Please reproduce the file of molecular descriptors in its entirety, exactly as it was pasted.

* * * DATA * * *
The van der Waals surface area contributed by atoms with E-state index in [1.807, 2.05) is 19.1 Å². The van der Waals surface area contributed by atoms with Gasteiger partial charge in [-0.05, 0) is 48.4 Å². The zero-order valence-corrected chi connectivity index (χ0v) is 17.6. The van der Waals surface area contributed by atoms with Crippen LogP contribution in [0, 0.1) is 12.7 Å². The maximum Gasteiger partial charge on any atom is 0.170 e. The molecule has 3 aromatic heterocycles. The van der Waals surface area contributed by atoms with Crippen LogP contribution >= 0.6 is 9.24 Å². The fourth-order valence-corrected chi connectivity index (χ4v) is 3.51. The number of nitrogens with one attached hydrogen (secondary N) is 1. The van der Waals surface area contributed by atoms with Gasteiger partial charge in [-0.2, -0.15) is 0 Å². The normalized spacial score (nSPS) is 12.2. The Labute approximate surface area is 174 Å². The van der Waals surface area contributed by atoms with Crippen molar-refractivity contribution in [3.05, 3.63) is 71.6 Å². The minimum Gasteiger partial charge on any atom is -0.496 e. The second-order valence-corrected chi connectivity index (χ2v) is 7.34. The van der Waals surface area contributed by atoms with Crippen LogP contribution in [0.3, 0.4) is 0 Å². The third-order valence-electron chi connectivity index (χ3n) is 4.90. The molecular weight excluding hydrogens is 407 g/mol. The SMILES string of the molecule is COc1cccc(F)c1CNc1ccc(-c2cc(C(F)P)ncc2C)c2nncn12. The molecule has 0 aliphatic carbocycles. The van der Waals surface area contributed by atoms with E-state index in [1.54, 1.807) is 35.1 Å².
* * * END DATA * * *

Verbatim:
The van der Waals surface area contributed by atoms with E-state index in [1.807, 2.05) is 19.1 Å². The van der Waals surface area contributed by atoms with Gasteiger partial charge in [-0.05, 0) is 48.4 Å². The zero-order valence-corrected chi connectivity index (χ0v) is 17.6. The van der Waals surface area contributed by atoms with Crippen LogP contribution in [0, 0.1) is 12.7 Å². The maximum Gasteiger partial charge on any atom is 0.170 e. The molecule has 3 aromatic heterocycles. The van der Waals surface area contributed by atoms with Crippen LogP contribution >= 0.6 is 9.24 Å². The fourth-order valence-corrected chi connectivity index (χ4v) is 3.51. The number of nitrogens with one attached hydrogen (secondary N) is 1. The van der Waals surface area contributed by atoms with Gasteiger partial charge in [-0.2, -0.15) is 0 Å². The normalized spacial score (nSPS) is 12.2. The Labute approximate surface area is 174 Å². The van der Waals surface area contributed by atoms with Crippen molar-refractivity contribution in [3.05, 3.63) is 71.6 Å². The minimum Gasteiger partial charge on any atom is -0.496 e. The second-order valence-corrected chi connectivity index (χ2v) is 7.34. The van der Waals surface area contributed by atoms with Crippen LogP contribution in [0.3, 0.4) is 0 Å². The third-order valence-electron chi connectivity index (χ3n) is 4.90. The molecular weight excluding hydrogens is 407 g/mol. The SMILES string of the molecule is COc1cccc(F)c1CNc1ccc(-c2cc(C(F)P)ncc2C)c2nncn12. The molecule has 0 aliphatic carbocycles. The van der Waals surface area contributed by atoms with E-state index in [1.54, 1.807) is 35.1 Å².